Upon returning from a trip to an illegal dumping site, the rickshaw driver noticed that Asif and Shan had not emerged from the drainage pipe. Concerned, he waited for a few minutes before mustering the courage to venture inside, hoping to check on their well-being.

As the rickshaw driver ventured into the pipe, he was horrified to discover both men unconscious and floating in the sewage.

“Their bodies were floating in the gutter. Only their arms were visible while the rest of their bodies were submerged,” the rickshaw driver recounted.

Desperately, he called out to the security officers on duty for help, but his pleas went unnoticed until it was tragically too late. Upon realizing the men’s fate, the security officers and staff fled the venue in panic. However, among the crowd that had gathered due to the rickshaw driver’s frantic cries, someone took quick action and dialed the emergency number, 1122. Medical rescue teams arrived swiftly and, despite the challenging conditions, managed to retrieve the bodies from the gutter with considerable effort.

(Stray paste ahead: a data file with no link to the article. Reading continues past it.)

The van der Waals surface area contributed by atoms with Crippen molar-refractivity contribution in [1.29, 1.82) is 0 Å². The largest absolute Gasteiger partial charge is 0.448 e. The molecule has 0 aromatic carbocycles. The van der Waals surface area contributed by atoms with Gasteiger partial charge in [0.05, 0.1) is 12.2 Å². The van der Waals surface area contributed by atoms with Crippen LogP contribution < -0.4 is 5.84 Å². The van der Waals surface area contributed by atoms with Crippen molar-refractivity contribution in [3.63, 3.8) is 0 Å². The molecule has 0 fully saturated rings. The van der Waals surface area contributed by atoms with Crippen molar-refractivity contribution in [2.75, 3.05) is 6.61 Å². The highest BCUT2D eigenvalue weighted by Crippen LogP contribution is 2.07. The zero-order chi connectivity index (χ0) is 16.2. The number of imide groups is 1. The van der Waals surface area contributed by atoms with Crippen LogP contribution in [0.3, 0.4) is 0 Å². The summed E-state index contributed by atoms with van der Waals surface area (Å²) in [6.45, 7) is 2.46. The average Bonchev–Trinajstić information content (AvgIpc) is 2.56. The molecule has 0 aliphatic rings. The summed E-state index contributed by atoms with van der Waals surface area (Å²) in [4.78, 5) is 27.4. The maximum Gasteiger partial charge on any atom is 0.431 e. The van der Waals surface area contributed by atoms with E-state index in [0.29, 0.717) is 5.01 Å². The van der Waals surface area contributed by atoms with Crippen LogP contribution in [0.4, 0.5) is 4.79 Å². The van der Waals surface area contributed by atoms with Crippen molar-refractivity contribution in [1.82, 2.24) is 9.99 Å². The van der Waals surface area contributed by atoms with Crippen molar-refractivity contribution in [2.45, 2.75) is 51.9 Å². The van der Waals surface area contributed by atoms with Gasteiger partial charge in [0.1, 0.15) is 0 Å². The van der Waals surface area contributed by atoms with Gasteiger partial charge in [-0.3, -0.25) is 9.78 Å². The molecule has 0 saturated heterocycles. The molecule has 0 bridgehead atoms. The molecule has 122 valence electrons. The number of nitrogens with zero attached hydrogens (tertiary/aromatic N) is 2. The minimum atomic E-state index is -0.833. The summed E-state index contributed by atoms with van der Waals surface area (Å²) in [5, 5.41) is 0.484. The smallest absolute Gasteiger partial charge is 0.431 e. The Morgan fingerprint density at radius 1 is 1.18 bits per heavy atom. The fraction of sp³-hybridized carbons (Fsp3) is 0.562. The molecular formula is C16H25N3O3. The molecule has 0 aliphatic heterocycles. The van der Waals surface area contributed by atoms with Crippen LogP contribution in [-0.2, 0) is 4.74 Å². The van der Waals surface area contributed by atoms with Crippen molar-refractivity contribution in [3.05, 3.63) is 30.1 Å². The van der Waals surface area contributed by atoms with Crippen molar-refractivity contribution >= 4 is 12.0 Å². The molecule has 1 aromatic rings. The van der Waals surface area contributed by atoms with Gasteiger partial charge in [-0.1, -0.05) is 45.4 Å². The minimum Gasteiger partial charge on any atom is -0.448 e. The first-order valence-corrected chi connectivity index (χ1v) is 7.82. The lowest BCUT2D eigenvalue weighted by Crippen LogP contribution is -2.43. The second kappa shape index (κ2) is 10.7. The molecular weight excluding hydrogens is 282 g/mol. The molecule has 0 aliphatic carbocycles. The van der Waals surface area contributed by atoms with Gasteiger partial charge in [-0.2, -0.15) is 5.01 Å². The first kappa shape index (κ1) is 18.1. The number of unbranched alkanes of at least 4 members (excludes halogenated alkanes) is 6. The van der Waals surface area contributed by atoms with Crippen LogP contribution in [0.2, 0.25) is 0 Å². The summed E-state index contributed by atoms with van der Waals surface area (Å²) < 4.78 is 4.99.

At this critical juncture, no one had taken the initiative to inform the families of the two men about their tragic deaths. Neither the rickshaw driver nor the owner of the hall possessed any contact information or address for the workers. The families could have remained oblivious to the heart-wrenching event for days if a mutual friend of the victims hadn’t stopped to inquire about the commotion inside Sapphire Marquee. Sensing something amiss, he promptly contacted the family members and relayed the devastating news.

In a state of shock and anguish, the family members rushed to the scene, only to find their loved ones lying motionless on ambulance stretchers, awaiting transportation to Allied Hospital, Faisalabad, for a postmortem examination. Aliyas Masih, the father of Asif Masih, wasted no time in lodging an application with the police against the owners of Sapphire Marquee, holding them accountable for failing to provide adequate safety measures that ultimately led to the tragic loss of his innocent son.